Monday, 26th Week in Ordinary Time    

            We all aspire to greatness. And there is nothing wrong about wanting to be great. Since we are made in God’s image and likeness, and our God is a great God, it is natural and praiseworthy for us to aspire to greatness. But Jesus tells us in today’s gospel reading that greatness does not consist in making it big or in being big time or big shot. In fact, in Jesus’ eyes, the one who is least among us if the one who is the greatest.

            So long as the disciples think of Jesus’ kingdom as an earthly kingdom it is inevitable that they will be in competition for the highest place in it. (William Barclay) Jesus knows what is going on in their hearts. He brings a child to sit beside him. That will be the seat of highest honor. He goes on to say, “Whoever receives this child in my name receives me, and whoever receives me receives the one who sent me.”

            According to William Barclay’s commentary, what Jesus is saying is this: “If you are prepared to spend your life serving, helping, loving people who, in the eyes of the world, do not matter at all, you are serving me and serving God.” “If you are prepared to spend your life doing these apparently unimportant things and never trying to be what the world calls great, you will be great in the eyes of God.” In other words, for Jesus, greatness is the ability to see the needs of others and respond accordingly.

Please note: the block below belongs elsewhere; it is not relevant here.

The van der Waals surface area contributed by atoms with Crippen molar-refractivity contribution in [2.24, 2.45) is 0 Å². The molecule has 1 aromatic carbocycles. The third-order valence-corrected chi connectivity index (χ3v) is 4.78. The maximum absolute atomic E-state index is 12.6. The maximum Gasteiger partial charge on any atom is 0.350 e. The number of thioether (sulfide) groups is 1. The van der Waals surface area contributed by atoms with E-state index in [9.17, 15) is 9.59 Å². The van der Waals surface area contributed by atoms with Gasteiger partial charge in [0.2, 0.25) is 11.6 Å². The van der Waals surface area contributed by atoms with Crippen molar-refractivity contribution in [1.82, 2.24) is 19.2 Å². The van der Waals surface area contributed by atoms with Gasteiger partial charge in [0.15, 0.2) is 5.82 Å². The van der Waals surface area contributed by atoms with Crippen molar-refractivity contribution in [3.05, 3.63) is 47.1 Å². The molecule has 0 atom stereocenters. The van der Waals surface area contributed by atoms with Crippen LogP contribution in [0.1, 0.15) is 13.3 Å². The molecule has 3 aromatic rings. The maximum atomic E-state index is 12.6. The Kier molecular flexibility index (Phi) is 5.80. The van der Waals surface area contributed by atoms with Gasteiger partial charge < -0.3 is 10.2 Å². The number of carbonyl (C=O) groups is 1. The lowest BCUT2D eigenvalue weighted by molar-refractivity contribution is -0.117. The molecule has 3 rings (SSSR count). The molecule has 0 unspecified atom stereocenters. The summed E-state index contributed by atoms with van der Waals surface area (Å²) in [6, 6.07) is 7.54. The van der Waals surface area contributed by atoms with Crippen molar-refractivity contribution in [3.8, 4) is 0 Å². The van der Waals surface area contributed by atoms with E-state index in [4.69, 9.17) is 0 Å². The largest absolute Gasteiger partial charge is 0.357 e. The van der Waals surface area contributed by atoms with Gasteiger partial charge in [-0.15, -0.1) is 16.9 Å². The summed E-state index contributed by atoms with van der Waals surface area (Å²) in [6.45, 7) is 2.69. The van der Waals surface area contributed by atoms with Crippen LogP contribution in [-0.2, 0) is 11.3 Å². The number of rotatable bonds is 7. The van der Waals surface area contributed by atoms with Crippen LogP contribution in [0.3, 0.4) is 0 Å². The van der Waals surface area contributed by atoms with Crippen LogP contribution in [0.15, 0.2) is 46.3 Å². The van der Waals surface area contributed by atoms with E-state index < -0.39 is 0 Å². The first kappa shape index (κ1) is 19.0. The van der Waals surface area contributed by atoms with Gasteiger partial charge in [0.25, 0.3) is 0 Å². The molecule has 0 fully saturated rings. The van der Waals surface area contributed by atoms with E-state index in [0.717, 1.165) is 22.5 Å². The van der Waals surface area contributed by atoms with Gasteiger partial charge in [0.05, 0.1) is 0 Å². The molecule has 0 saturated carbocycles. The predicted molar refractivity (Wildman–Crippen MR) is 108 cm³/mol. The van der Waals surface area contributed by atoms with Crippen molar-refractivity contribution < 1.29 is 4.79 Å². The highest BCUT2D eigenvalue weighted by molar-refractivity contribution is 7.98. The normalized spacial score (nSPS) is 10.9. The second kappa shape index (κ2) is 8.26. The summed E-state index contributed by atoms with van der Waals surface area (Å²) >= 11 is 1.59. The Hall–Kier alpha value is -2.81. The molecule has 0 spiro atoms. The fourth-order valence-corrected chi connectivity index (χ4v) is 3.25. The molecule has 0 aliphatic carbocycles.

Certainly, this teaching is very hard for us to understand and to accept, precisely because it runs counter to what the world teaches us. Once again in this gospel passage, we discover how radically different Jesus’ views on life are from what we hear and see around us. We know that our society’s criteria of ‘greatness’ are wealth, power, status, popularity, prestige and vainglory. And that is why many are working to get these things.

            But if we look deeper into enduring examples of greatness, we see the Lord is right:that the true great people are those who are willing to sacrifice and give up their lives for others. Albert Schweitzer said, “I don’t know what your destiny will be, but one thing I know: the only ones of you who will be happy are those who sought and found how to serve.”

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